Everyday Sunshine – The Story of Fishbone
A Documentary by Lev Anderson & Chris Metzler
narrated by Laurence Fishburne
currently screening in select theaters
Last night I went to a screening of Everyday Sunshine – The Story of Fishbone at The Roxie (yay to surviving and thriving independent theaters!!). Shown as part of the San Francisco Documentary Festival, it’s a film about a band whose raw, race-defying energy and genre-bending style has been capturing musical spirits and confusing critics for over 25 years. During the course of a 4-year labor of love, film makers Lev Anderson and Chris Metzler interviewed former and current members, friends, associates and admirers of the band, traveled across the country and to Europe to shoot live concerts, and sifted through 1,500 hours of archival footage to tell the story of this legendary afro funk punk group.
If you’ve never heard of Fishbone, consider yourself in good company. Cited by a who’s who of rock stars for their profound influence (guest appearances include Flea, Gwen Stefani, Ice-T, Perry Farrell, Branford Marsalis, George Clinton, and many others you will recognize) and revered by a small but faithful following, the central question of the film at first appears to be how this musical juggernaut of raw talent, energy and inspiration could have possibly slipped through the cracks of commercial success and to this day toiled in the trenches of musky clubs while their contemporaries rode the punk and grunge waves of the 80s and 90s to the upper echelons of pop royalty. As Angelo Moore, the ever so radiant singing, sax-playing, dancing and stage-diving front man pointed out during the Q&A after the screening: “We’re in the illustrious category of the ‘famous but not rich.'”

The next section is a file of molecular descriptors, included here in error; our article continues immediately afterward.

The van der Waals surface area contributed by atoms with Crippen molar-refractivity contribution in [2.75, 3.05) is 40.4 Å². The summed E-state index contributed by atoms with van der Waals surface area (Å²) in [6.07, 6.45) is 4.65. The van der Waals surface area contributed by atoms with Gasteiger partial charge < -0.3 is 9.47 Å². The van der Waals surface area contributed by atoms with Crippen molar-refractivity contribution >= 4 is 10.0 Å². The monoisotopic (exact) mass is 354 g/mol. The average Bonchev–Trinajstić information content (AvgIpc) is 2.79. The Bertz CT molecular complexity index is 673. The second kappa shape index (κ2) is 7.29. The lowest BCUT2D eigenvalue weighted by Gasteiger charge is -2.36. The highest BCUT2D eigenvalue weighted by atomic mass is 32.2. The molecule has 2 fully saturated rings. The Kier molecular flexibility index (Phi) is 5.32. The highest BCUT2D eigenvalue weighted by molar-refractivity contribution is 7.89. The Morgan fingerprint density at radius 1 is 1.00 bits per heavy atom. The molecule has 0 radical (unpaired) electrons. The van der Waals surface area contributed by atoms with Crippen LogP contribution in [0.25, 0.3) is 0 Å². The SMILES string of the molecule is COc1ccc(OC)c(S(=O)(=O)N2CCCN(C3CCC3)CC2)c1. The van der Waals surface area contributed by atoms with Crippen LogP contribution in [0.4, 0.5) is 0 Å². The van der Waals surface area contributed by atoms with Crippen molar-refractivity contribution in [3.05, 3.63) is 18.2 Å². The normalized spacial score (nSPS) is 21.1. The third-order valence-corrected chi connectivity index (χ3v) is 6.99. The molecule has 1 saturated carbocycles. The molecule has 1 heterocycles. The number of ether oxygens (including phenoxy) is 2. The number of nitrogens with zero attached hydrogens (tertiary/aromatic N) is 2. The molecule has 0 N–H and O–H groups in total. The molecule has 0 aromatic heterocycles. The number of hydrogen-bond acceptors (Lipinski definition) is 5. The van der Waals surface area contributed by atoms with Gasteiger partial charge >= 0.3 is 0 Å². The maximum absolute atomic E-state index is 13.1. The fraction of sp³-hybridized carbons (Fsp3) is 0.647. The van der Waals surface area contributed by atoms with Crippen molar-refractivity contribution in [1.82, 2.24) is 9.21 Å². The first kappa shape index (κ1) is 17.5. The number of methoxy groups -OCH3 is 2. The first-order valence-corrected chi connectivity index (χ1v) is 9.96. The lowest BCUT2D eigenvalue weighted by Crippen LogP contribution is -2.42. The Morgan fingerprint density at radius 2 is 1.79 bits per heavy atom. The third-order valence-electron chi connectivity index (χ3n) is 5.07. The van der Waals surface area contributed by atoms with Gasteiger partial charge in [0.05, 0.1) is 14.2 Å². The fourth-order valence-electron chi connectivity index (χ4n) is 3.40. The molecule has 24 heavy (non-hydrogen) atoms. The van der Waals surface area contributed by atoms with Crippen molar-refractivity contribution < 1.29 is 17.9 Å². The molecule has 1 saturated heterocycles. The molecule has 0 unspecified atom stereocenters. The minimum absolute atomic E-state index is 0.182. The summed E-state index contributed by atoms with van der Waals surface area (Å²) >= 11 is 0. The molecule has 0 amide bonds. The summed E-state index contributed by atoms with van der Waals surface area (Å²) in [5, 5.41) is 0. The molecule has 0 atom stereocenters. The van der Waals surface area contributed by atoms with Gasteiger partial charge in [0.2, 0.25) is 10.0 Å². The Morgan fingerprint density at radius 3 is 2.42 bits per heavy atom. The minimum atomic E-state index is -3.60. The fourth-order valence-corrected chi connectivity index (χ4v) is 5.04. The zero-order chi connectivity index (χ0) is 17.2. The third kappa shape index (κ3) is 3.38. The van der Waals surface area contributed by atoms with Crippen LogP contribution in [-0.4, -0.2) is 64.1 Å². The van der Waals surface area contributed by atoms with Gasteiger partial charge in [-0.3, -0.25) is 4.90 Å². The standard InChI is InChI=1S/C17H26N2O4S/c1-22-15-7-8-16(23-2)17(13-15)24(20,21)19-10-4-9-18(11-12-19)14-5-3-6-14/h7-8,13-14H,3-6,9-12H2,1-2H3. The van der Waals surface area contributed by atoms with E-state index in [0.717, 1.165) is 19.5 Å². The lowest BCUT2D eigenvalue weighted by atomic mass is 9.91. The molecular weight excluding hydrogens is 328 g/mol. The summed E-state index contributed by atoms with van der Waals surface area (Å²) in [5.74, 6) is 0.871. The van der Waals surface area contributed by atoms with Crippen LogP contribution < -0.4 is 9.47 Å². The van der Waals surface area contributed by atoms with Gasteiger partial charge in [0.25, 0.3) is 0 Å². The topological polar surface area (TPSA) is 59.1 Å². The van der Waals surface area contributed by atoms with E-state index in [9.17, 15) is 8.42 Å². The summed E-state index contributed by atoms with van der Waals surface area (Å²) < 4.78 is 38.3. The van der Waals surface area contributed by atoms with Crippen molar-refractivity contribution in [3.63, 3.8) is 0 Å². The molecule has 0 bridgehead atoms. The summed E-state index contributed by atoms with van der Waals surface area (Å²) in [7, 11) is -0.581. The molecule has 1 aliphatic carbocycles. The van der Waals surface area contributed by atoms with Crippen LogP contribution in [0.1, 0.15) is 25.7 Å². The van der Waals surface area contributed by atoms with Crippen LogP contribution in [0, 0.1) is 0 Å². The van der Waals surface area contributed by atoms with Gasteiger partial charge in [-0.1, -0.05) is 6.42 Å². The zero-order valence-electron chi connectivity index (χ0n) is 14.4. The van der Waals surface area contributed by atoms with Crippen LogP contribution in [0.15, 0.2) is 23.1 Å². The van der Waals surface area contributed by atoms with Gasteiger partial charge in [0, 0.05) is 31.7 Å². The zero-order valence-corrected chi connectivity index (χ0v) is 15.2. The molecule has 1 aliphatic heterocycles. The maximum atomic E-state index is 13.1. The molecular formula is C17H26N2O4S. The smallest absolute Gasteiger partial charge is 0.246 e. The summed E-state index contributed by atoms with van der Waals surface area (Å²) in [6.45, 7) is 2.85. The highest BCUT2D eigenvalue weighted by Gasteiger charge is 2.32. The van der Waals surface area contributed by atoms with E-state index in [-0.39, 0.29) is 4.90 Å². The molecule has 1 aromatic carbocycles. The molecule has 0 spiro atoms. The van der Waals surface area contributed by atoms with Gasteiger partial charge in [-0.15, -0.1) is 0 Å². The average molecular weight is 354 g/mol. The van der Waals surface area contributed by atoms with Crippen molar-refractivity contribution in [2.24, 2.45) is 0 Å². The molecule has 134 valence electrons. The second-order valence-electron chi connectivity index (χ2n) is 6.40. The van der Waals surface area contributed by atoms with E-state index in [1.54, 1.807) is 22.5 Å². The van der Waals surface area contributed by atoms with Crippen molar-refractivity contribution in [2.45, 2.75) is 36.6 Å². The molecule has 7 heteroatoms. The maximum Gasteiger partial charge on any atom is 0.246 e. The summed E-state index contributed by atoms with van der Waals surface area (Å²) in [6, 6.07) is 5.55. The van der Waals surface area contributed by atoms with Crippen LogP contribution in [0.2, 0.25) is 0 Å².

To be sure, this in itself would make for a fairly interesting story, in that Disneyesque battered-underdog-looking-for-redemption sort of way, with the inevitable happy ending of Platinum records and Rolling Stone covers, and this film may yet turn out to be the magical feather to tickle that culturally coveted happy ending out of the music gods. But the longer you watch Angelo, bassist/founder Norwood Fisher and an evolving cast of characters grow from a bunch of irreverent young black kids so full of life and musical testosterone that their mere presence seems to make the windows of their early 80s suburban LA surroundings shatter, into complex adults — scarred, just like the rest of us, by the trials of life — the clearer it becomes that this story is about so much more than black and white, musical genres, or (the lack of) fame and fortune: The Story of Fishbone is about the unbearable largeness of the human soul.
I’ve always thought music to be the universe’s way of giving us earthlings a direct line to the source. No middlemen needed. Somehow though, our brains keep getting in the way, clogging up the line with worldly busy signals. We’ve jammed art into museums, squished spirit into churches, and reduced music to keywords in the iTunes library. Watching the generous concert footage in Everyday Sunshine you just can’t help but realize that the unbridled electricity that is unleashed by the frenzied musical feedback cycles between the players on stage and the pulsing tidal wave that is the audience serves one main purpose: to unclog that direct line to the source and reconnect us to creation, to bliss, to God, to everything there is, whatever you want to call that which is ineffable.
All the confusion and mixed messages — the black kids unfettered by the common notion that punk rock was supposed to be about white kids’ angst, the record company’s inability to market it as punk rock, the undying love and respect for each other in the face of personal conflict and waning worldly fortunes — are but cracks in the shiny armor of conventional wisdom that keeps seducing us with neatly packaged images of success and happiness. At the end of the film, as the aging “almost rock stars” Angelo and Norwood sit in their spartan basement trying to crank out one more album, there is such temptation to give in to our societal impulse and feel sorry for them. Shouldn’t they be in a lavish studio, surrounded by big-time engineers and producers? Shouldn’t there be a “happy end?”
And who better to answer those questions than Angelo, standing right there in front of us after the movie, radiating like a solar-powered cosmic light bulb, advising us to never hide our spirit, to let it be big, bold and roam freely, no matter what circumstances we find ourselves in. After all, the name of the story is Everyday Sunshine. Even — or perhaps especially — in the darkness.
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